Yesterday, 10 May 2023, we saw a raft of changes be announced by the Government. The consequences of these changes could be quite significant for employers and employees.
Non-compete Clauses Limited
The Government has announced an intention to introduce new legislation to make changes to post-termination restrictive covenants. There is no indication of when this change will be effective, except that it will be “when parliamentary time allows”; so it could be quite some time before it is brought in. However, it could change what employees may be expecting in any employment contracts, so it’s something to bear in mind from a commercial perspective. If we can be of any assistance in this, please just get in touch.
The changes proposed will mean that employers can still restrict employees during garden leave and notice, but that there may be changes to what happens post-termination. Employees cannot be indefinitely restricted in any event, so the presumed intention of the new law would be to clarify what restrictions are suitable.
Without going into excessive detail, there are generally four types of restrictions:
This generally means former employees cannot be engaged, concerned or interested in the carrying on of any business which competes with their former employer.
This would usually outline that former employees cannot solicit or entice any clients or customers to leave their ex-employer. Sometimes non-solicitation also extends to former employees and suppliers too.
This limits former employees from providing any services to their former employer’s customers or clients.
These are slightly broader, and usually outline that former employees cannot interfere with the continuance of business.
The proposed changes will mean that non-competes are limited to three months. It’s clear from the announcements that the reasonableness of “non-solicitation” clauses continue to be assessed on the principle of “no more than is reasonably necessary to protect the employer’s legitimate business interests”. However, the Government has been silent on other forms of restrictions. It’s also not believed that the changes intend to make any amends to usual confidentiality obligations after the end of employment.
It remains to be seen exactly what the legislation will look like in the end, as it’s likely to require primary legislation, so may require input from committees on what is appropriate. Therefore, the announced changes may not end up being what is implemented down the line.
Continuing Consequences of Brexit
One key change to the Government’s previous proposals was that the Government is abandoning the “sunset clause” in the Retained EU Law (Revocation and Reform) Bill.
What did the sunset clause mean? It meant that EU law would be automatically revoked at the end of 2023, unless a statutory instrument is passed to preserve it under UK law.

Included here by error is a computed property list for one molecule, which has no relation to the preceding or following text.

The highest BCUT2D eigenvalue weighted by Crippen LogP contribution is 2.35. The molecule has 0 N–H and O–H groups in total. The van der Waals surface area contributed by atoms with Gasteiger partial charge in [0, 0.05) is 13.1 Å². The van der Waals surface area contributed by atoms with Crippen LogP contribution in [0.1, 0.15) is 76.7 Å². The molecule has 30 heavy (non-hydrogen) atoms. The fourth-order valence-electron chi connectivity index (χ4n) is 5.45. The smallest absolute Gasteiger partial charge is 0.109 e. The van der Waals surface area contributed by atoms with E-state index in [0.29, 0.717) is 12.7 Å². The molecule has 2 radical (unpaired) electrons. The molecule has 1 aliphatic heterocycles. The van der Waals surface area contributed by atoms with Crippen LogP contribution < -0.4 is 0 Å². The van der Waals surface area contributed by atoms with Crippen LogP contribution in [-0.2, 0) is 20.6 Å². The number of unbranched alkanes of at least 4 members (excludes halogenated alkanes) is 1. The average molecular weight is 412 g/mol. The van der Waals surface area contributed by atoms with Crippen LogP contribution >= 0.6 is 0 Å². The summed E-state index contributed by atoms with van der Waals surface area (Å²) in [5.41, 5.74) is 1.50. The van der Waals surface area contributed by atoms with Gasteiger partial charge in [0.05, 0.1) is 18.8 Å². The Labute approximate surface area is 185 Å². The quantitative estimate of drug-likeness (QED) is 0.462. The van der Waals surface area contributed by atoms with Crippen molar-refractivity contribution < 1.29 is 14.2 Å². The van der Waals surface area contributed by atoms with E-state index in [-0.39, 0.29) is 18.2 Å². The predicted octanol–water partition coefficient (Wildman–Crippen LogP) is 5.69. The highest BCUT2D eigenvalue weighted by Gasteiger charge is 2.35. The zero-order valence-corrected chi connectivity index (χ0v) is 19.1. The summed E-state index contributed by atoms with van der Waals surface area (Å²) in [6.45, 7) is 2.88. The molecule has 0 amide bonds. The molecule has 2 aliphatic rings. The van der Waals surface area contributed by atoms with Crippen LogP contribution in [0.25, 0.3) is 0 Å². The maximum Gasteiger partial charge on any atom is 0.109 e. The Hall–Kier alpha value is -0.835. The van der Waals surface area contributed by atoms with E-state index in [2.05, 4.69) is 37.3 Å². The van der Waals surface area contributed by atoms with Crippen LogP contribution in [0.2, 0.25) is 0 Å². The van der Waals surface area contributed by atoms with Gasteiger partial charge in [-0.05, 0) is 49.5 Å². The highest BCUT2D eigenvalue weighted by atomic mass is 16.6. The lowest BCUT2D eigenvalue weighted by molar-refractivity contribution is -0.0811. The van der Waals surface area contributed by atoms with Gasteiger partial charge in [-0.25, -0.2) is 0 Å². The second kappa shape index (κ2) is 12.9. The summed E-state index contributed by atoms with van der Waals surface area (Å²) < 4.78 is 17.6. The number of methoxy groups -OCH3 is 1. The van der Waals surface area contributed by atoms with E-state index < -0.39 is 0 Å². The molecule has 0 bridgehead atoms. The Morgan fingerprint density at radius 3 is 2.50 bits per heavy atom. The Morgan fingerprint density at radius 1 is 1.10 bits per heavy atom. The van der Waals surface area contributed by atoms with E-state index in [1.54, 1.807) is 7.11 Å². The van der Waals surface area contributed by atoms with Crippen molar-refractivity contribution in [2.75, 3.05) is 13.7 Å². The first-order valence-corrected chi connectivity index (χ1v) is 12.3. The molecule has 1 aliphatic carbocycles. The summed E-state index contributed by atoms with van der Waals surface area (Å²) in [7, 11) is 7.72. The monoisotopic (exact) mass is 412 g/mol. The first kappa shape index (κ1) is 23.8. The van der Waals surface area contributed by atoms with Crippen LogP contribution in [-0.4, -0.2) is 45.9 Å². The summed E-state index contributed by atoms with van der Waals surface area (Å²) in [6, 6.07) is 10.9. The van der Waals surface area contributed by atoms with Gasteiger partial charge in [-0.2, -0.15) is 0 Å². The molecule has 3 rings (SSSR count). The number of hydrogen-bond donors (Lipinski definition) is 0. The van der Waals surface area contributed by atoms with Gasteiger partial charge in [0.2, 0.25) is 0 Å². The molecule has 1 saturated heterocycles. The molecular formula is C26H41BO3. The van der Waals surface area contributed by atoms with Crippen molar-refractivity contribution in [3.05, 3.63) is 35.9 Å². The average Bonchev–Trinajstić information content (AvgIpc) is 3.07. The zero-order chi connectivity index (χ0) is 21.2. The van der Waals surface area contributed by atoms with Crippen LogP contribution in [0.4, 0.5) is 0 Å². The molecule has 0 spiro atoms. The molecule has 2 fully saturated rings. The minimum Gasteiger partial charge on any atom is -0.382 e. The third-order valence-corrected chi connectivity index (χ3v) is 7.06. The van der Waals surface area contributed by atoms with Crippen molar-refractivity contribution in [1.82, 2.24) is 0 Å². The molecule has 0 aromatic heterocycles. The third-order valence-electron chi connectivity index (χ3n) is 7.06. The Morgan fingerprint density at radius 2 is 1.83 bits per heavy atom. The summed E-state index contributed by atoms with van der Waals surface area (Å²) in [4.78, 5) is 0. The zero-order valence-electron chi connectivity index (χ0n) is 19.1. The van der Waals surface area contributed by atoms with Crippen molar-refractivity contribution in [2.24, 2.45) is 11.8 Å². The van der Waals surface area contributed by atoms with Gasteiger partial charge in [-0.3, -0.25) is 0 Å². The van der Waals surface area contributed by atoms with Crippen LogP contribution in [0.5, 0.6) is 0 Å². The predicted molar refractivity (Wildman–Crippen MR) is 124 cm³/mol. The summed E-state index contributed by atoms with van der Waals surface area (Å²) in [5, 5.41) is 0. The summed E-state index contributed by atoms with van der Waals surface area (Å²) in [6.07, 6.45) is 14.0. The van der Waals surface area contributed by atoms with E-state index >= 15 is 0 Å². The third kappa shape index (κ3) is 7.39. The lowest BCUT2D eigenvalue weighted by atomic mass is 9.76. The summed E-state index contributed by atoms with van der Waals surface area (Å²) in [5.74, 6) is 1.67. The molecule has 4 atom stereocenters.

That has now been reversed. This means EU law will remain binding unless it is expressly repealed.
What does that mean? Well, in short, it reduces the risk that employees lose any important protections because the Government overlooks preserving it. Instead, it means that the status quo remains as it is unless the Government expressly chooses to repeal it. If they do intend to repeal anything, and it will have consequences from an employment law perspective, we will let you know.
There are a few other intended changes that the Government has announced as a result of Brexit, which will affect employers and employees. However, something to bear in mind is that there has been no timetable announced regarding these changes, so we can’t know for sure whether we will see them in two months, or two years.
- “Normal” holiday leave (4 weeks guaranteed under EU Law) to be merged with “additional” holiday leave (1.6 weeks under UK law), to create one entitlement (5.6 weeks). This would have an impact where calculating someone’s holiday pay to consider commission or overtime. The current position is that commission or overtime should be taken into account when calculating pay for “normal” leave but does not have to considered in calculating pay for “additional” leave. The intended changes would mean that any calculation can consistently exclude commission, overtime, etc.
- Legally permitting “rolled up” holiday pay. Usually this is most common in hospitality, and is the practice of paying an employee extra for holiday pay, rather than giving them scope to take that leave. The intended changes would mean this is now lawful and may change what pay employees in certain sector can/should expect.
- Removing the requirement under the Working Time Regulations to keep records of working hours. In practicality though no one was really doing this, so it’s effectively removing a requirement which wasn’t hugely onerous in any event.
- Intended changes to TUPE mean that there will not be a requirement to consult with appointed representatives if there are fewer than 10 transferring employees. If you think any TUPE changes may impact you or any future changes to your business, please get in touch.
If you want to discuss any of the above further, please do not hesitate to get in touch with us.
Please note this information is shared for reference purposes only and is only accurate at which the date it was published. It does not constitute legal advice and should not be relied upon as such. Specific Legal advice about your specific circumstances should always be sought separately before taking or deciding not to take any actions. Please contact us if you have any questions on email@example.com.